Archive for April 24th, 2010
William Black was a guest on Bill Moyers Journal yesterday. The conversation was lively and informative, including detailed discussion regarding “liar’s loans” (In a liar’s loan, the mortgage company doesn’t require any verified information from the borrower about the borrower’s income, employment, job history or assets).
Black indicates that even after all that has come to light regarding the financial collapse, our politicians refuse to use the “F word,” fraud. Why? Because too many politicians (and businesses) simply don’t believe in fraud. That is the hallmark of free market fundamentalism. To make matters worse, Barack Obama refuses to utter the word “fraud” from his bully pulpit. Nor does Eric Holder or anyone from the Obama Administration:
WILLIAM K. BLACK They can’t even get themselves to use the word “fraud.”
There’s a huge part that is economic ideology. And neoclassical economists don’t believe that fraud can exist. I mean, they just flat out — the leading textbook in corporate law from law and economics perspective by Easterbrook and Fischel, says — I’ll get pretty close to exact quotation. “A rule against fraud is neither necessary nor particularly important.” Right?
Notice how extreme that statement is. We don’t need laws. We don’t need an FBI. We don’t need a justice department. We don’t even need rules like the SEC. The markets cleanse themselves automatically and prevent all frauds. This is a spectacularly naïve thing. There is enormous ideological content. And it fits with class. And it fits with political contributions.
Do you want to look at these seemingly respectable huge financial institutions, which are your leading political contributors as crooks?
But can’t we insist that suspect businesses be audited to determining whether they are committing fraud? Not based on a long sordid track record regarding prestigious accounting firms:
BILL MOYERS: Isn’t the accounting firm supposed to report this, once they learn from somebody like him that there’s fraud going on?
WILLIAM K. BLACK Yes, they’re supposed to be the most important gatekeeper. They’re supposed to be independent. They’re supposed to be ultra-professional. But they have an enormous problem, and it’s compensation. And that is, the way you rise to power within one of these big four accounting firms is by being a rainmaker, bringing in the big clients.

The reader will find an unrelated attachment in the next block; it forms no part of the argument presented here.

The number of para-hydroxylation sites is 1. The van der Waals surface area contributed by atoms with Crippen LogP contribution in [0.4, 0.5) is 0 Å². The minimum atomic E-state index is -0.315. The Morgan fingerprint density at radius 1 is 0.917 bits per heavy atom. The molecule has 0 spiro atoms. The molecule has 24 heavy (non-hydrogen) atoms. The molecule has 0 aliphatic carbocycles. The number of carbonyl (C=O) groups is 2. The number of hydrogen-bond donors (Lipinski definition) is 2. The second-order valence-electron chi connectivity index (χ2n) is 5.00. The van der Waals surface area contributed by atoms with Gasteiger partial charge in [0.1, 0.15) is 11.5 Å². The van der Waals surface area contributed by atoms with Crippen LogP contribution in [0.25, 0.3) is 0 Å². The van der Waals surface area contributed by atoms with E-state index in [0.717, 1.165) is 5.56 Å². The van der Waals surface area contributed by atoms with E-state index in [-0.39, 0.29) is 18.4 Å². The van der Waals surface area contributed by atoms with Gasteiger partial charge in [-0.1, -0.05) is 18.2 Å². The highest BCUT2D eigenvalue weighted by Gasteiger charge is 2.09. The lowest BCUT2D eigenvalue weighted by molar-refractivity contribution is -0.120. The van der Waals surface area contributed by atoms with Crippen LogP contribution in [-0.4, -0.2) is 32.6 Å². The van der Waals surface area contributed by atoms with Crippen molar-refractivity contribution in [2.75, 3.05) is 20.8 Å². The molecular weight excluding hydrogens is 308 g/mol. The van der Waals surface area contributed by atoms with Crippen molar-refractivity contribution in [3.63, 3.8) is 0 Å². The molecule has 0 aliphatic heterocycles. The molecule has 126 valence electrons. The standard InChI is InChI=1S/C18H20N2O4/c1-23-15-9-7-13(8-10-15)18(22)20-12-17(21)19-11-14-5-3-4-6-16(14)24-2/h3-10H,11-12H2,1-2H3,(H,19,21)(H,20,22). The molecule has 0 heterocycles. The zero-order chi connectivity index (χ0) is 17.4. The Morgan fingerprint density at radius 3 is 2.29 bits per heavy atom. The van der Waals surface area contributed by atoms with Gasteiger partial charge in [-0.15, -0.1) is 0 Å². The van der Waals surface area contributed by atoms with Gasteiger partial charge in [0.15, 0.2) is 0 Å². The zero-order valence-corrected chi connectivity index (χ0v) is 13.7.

And so, every single one of these major frauds we call control frauds in the financial sphere has been– their weapon of choice has been accounting. And every single one, for many years, was able to get what we call clean opinions from one of the most prestigious audit firms in the world, while they were massively fraudulent and deeply insolvent.
BILL MOYERS: I read an essay last night where you describe what you call a criminogenic environment. What is a criminogenic environment?
According to this BBC report, an endless supply of rubbish from the Pacific is filling up what should be a pristine Hawaiian beach. The Pacific Ocean is arguably the world’s biggest garbage dump.
I caught this video on the Daily Dish. It is a compilation of excerpts from numerous infomercials. This excellent editing of a string of disasters that suggests the need for one more infomercial offering this bit of free advice: Slow down; quit being such materialists; simplify your life and quit acting so recklessly. Excellent humor and anthropology, “kickintheheadcomic“!
I suspect we’ll soon be hearing a new soundtrack on this clever video, unless the creator has his use rights to the Beatle’s “Help” nailed down . . .
Are we wrecking our teenagers by over-protecting them? That is the conclusion of Dr. Joe Allen. Newsweek sums up his book as follows:
Allen has concluded that our urge to protect teenagers from real life – because we don’t think they’re ready yet – has tragically backfired. By insulating them from adult-like work, adult social relationships, and adult consequences, we have only delayed their development. We have made it harder for them to grow up. Maybe even made it impossible to grow up on time.
A new $20 million 15,000 square foot exhibit has been built around a central question: “What does it mean to be human?” says paleoanthropologist Rick Potts, director of the Smithsonian’s Human Origins Program and curator of the project. It all makes good sense, which means that it is about to be attacked by a huge numbers of people who dread the idea that they are human animals. If only these anti-science types would learn to take deep breaths to follow the evidence wherever it leads. They would find that we humans are part of an immense and intricate tree of life. what possible concocted story could be more amazing than that?